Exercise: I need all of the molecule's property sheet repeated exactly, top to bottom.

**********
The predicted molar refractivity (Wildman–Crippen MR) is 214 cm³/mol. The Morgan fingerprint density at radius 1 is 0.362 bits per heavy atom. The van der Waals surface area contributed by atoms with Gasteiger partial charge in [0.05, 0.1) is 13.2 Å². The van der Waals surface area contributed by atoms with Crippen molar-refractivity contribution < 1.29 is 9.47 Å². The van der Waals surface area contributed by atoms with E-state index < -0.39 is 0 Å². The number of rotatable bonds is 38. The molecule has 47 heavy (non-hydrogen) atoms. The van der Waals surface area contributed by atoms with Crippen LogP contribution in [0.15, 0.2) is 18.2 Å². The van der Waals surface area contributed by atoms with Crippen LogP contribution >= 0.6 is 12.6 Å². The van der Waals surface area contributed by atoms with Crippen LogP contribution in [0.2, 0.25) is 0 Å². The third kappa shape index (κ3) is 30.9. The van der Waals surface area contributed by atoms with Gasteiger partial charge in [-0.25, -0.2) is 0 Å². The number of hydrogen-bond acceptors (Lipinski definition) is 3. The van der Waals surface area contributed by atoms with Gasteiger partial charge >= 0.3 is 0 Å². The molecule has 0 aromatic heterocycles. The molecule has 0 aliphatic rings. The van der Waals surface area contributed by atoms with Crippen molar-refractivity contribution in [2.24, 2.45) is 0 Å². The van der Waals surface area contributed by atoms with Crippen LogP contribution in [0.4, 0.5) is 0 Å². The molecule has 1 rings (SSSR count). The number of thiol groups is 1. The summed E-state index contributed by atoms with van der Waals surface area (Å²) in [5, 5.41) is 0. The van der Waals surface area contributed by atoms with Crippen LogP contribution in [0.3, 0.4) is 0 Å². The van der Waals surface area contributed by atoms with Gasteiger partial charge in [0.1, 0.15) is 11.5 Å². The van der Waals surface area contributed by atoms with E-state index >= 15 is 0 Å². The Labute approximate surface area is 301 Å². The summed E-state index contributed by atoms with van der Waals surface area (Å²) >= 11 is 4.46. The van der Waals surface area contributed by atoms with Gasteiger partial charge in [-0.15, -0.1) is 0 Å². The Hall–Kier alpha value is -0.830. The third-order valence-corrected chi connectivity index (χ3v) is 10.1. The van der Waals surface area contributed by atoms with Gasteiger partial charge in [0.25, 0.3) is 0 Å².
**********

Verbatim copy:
The predicted molar refractivity (Wildman–Crippen MR) is 214 cm³/mol. The Morgan fingerprint density at radius 1 is 0.362 bits per heavy atom. The van der Waals surface area contributed by atoms with Gasteiger partial charge in [0.05, 0.1) is 13.2 Å². The van der Waals surface area contributed by atoms with Crippen molar-refractivity contribution < 1.29 is 9.47 Å². The van der Waals surface area contributed by atoms with E-state index < -0.39 is 0 Å². The number of rotatable bonds is 38. The molecule has 47 heavy (non-hydrogen) atoms. The van der Waals surface area contributed by atoms with Crippen LogP contribution in [0.15, 0.2) is 18.2 Å². The van der Waals surface area contributed by atoms with Crippen LogP contribution >= 0.6 is 12.6 Å². The van der Waals surface area contributed by atoms with Crippen LogP contribution in [0.2, 0.25) is 0 Å². The third kappa shape index (κ3) is 30.9. The van der Waals surface area contributed by atoms with Gasteiger partial charge in [-0.25, -0.2) is 0 Å². The number of hydrogen-bond acceptors (Lipinski definition) is 3. The van der Waals surface area contributed by atoms with Gasteiger partial charge >= 0.3 is 0 Å². The molecule has 0 aromatic heterocycles. The molecule has 0 aliphatic rings. The van der Waals surface area contributed by atoms with Crippen molar-refractivity contribution in [2.24, 2.45) is 0 Å². The van der Waals surface area contributed by atoms with Crippen LogP contribution in [0.4, 0.5) is 0 Å². The molecule has 1 rings (SSSR count). The number of thiol groups is 1. The summed E-state index contributed by atoms with van der Waals surface area (Å²) in [5, 5.41) is 0. The van der Waals surface area contributed by atoms with Crippen LogP contribution in [0.3, 0.4) is 0 Å². The van der Waals surface area contributed by atoms with Gasteiger partial charge in [0.1, 0.15) is 11.5 Å². The van der Waals surface area contributed by atoms with E-state index >= 15 is 0 Å². The Labute approximate surface area is 301 Å². The summed E-state index contributed by atoms with van der Waals surface area (Å²) >= 11 is 4.46. The van der Waals surface area contributed by atoms with Gasteiger partial charge in [-0.15, -0.1) is 0 Å². The Hall–Kier alpha value is -0.830. The third-order valence-corrected chi connectivity index (χ3v) is 10.1. The van der Waals surface area contributed by atoms with Gasteiger partial charge in [0.25, 0.3) is 0 Å².